Met back up with the integrum peeps and proceeded to elimnate about 98% of the paper products in the swag bag, poor trees!  Chilled for a bit before the first session, Respect! by featuring team members of Happy Cog and Douglas Bowman of Google.

Respect!

The main premise of the panel was how to gain respect in our careers, from our colleagues and our clients, by developing concepts on how we can translate what we do in a way they can understand and respect it, as well as interpreting the value of what we do.

The Client

The important message here is getting the client to understand what exactly goes into the process of great web design. As Jason Santa Maria put it, “[It’s] difficult to respect something I don’t understand, you have to get what went into it to respect it.”  To have the client get what gets into it, you have to involve them early, letting the client draw and express what they really would like to get out of the website and giving them ownership of ideas, making them part of the process of initial strategy.

Having all the right research of what the client really needs is important. Happy Cog conducts extensive client research, going into their client’s office and really discussing with everyone regarding what they really need. “It’s the tipping point when you’re in individual meetings and they go to shut the door, you know they’re going to open up to you and trust you”, Liz Danzico stated, “creating an understanding with them that they find valuable.” If you feel you usually don’t have time to really get to know the client and their needs, start to make time within your proposals.

Another way you can gain client respect for you and the work you do is to not nickel and dime them on small changes and corrections. It’s awesome that the client wants to make it perfect, just make sure you’re consulting them through the process.

Also, when you help clients through the process remind them of the WHOLE process and what they’re doing right now at this very step. We sometimes forget that clients don’t have the website on their minds at all times, they have other business issues to worry about as well, how the company is doing, if they have to hire or fire, what about those health benefits their employees want? So remember that while their website might be forefront in your mind, they have other things going on and they need you to remind them what they’re doing in the web design process and why it’s important to the website.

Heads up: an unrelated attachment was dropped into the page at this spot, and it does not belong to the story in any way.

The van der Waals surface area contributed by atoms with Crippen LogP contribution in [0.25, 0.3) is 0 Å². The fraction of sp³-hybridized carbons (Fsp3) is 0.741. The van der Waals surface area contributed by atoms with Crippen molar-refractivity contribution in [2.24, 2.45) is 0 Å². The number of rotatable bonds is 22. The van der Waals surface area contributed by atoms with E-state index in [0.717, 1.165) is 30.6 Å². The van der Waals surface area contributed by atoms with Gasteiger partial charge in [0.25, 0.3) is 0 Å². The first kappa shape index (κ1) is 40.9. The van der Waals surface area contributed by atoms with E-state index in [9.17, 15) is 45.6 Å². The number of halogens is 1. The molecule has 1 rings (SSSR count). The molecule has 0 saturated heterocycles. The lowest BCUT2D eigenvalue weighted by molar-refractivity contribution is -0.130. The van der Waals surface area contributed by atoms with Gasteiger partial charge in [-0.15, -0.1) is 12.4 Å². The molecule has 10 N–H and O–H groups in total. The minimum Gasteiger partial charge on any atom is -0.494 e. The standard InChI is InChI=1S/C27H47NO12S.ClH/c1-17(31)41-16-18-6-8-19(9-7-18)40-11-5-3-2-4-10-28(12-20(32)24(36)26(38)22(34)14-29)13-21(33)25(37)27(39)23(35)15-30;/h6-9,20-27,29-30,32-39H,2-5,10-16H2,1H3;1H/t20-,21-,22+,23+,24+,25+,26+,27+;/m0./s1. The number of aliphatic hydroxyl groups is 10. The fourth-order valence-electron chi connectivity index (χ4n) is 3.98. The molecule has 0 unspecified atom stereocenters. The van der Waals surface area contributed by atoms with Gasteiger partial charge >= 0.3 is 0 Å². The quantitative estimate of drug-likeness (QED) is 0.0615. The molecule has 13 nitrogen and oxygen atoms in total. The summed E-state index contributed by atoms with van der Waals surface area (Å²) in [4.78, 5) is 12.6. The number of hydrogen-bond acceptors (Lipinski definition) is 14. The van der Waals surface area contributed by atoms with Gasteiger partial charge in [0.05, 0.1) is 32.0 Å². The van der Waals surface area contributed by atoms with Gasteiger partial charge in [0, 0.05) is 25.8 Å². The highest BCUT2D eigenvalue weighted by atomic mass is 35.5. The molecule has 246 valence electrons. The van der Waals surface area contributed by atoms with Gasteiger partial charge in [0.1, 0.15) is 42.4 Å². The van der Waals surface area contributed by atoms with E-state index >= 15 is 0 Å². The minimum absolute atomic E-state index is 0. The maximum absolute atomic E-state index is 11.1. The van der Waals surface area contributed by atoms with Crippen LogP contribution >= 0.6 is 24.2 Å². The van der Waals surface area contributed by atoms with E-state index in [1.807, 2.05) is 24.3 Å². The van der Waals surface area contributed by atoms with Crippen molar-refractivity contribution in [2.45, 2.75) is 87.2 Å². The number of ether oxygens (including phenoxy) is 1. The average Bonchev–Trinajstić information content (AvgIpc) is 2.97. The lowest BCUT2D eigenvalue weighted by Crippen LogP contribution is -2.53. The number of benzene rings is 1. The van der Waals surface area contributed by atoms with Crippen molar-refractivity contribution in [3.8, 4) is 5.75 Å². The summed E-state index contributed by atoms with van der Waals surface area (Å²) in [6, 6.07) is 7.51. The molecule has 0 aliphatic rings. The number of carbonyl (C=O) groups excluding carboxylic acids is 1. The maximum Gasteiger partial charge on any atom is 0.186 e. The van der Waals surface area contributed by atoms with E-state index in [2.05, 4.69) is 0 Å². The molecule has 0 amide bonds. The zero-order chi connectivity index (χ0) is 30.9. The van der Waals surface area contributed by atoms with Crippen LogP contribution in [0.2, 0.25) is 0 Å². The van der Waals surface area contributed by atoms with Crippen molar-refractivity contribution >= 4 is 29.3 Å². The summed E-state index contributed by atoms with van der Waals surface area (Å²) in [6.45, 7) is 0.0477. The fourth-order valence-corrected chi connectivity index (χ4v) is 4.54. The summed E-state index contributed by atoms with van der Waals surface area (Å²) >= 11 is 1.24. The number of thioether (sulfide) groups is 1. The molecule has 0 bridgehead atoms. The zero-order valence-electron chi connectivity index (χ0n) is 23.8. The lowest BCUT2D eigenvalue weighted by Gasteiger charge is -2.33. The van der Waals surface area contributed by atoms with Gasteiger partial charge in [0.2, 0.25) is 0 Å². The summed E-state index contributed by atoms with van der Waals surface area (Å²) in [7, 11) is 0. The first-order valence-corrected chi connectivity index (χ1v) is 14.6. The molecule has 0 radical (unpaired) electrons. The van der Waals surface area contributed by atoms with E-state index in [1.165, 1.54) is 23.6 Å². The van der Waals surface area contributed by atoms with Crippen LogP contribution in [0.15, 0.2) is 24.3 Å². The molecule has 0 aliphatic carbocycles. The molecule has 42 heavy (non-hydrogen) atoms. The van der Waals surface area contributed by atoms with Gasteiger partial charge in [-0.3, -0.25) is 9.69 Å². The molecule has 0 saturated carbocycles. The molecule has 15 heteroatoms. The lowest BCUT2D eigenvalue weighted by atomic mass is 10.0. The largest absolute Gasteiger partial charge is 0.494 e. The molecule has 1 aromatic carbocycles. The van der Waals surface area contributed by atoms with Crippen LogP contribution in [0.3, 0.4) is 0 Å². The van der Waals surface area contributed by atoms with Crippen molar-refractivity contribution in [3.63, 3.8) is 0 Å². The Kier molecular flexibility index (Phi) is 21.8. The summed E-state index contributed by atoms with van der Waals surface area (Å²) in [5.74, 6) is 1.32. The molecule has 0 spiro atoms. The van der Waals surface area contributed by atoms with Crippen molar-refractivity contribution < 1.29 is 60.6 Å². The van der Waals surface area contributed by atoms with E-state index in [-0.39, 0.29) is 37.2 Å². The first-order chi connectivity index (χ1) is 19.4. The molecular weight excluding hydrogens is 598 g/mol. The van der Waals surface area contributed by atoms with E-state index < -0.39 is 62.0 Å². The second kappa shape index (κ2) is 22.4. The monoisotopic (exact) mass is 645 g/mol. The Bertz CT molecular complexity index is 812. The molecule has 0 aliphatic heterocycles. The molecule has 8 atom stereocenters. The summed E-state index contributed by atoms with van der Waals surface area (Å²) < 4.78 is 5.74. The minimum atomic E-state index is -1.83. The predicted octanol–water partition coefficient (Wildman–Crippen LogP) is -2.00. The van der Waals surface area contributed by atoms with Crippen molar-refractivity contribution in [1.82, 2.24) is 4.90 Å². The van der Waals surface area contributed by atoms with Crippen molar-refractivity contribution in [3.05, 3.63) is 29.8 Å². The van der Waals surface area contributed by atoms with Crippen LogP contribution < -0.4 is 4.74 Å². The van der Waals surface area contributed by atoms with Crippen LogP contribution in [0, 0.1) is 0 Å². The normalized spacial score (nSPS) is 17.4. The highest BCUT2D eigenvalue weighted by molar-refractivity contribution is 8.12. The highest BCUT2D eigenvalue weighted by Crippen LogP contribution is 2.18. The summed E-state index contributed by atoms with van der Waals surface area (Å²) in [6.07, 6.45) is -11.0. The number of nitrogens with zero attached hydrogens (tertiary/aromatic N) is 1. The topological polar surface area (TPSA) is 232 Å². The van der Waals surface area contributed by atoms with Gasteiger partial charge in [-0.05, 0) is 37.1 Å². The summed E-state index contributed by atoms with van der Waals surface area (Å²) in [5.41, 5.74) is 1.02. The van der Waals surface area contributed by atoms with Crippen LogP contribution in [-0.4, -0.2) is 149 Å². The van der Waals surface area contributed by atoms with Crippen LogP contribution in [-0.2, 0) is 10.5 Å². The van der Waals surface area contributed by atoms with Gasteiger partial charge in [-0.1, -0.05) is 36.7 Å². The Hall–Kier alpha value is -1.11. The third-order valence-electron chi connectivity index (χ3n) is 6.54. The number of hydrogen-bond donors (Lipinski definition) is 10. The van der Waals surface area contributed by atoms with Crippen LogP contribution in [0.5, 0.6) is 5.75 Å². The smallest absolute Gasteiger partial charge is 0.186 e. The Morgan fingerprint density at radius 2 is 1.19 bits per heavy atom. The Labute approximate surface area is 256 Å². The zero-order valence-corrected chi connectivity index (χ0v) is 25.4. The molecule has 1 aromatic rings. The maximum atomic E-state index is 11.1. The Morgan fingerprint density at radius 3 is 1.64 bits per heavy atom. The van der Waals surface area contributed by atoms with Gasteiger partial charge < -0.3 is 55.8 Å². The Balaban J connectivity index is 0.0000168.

Also be aware of how web savvy your client is. If they’re pretty good at knowing the small stuff, don’t be lazy, use that to your advantage by being able to teach and push their knowledge farther regarding some of the more advanced techniques that are involved. Remember, understanding is the key to respect.

Copy is one thing, visual representation can be the sticking point in a client relationship. “Visual representation is VERY personal” Jeff mentioned. Happy Cog gave us some solutions on how to get over this extreme hurdle in the relationship unscathed by giving the client two completely seperate solutions to their problems offering them up as “this says this about you, that says that about you” Jeffrey Zeldman recommended. Jason Santa Maria suggested “have the client focus on the problems rather than solutions” since the solutions are your specialty and your clients problems are their specialty. This gives the client a feeling that you’re holding the keys and they have to consult you on “the best way” to achieve a solution.

Awards

Jeffrey raised the question regarding awards and whether awards really  provide any metric to our clients regarding how good we are at our jobs. The panel concluded that while awards may have some impact as a metric on how clients respect you, that it’s both small and perhaps deceptive since there are so many awards out there that don’t really attest to great web design at all.

Within the Team

Within your team it’s important to have a certain amount of respect as well. To do this the panelists suggested to make sure everyone on the team was somewhat cross trained or familiar with what each staff member contributes to the project and how their job is also vital to the project completion and success. As said before, it’s hard to respect something your teammates may not fully understand.

Other Interesting Thoughts

I found that during the course of this years conference a reoccuring theme appeared with content collection and creation, lots of shops are demanding content be provided before the design process ever begins, which is great because we’re shifting focus from the aesthetics to the real reason the web began in the first place, CONTENT!

Happy Cog team members also stressed the importance of good content, they make actual editorial documents regarding the voice and use of the content throughout the site to really define and bring life to the brand. Also, the content needs to really be informative, as Jeffrey cautioned, “Sites [are] reading too marketing and not enough web.”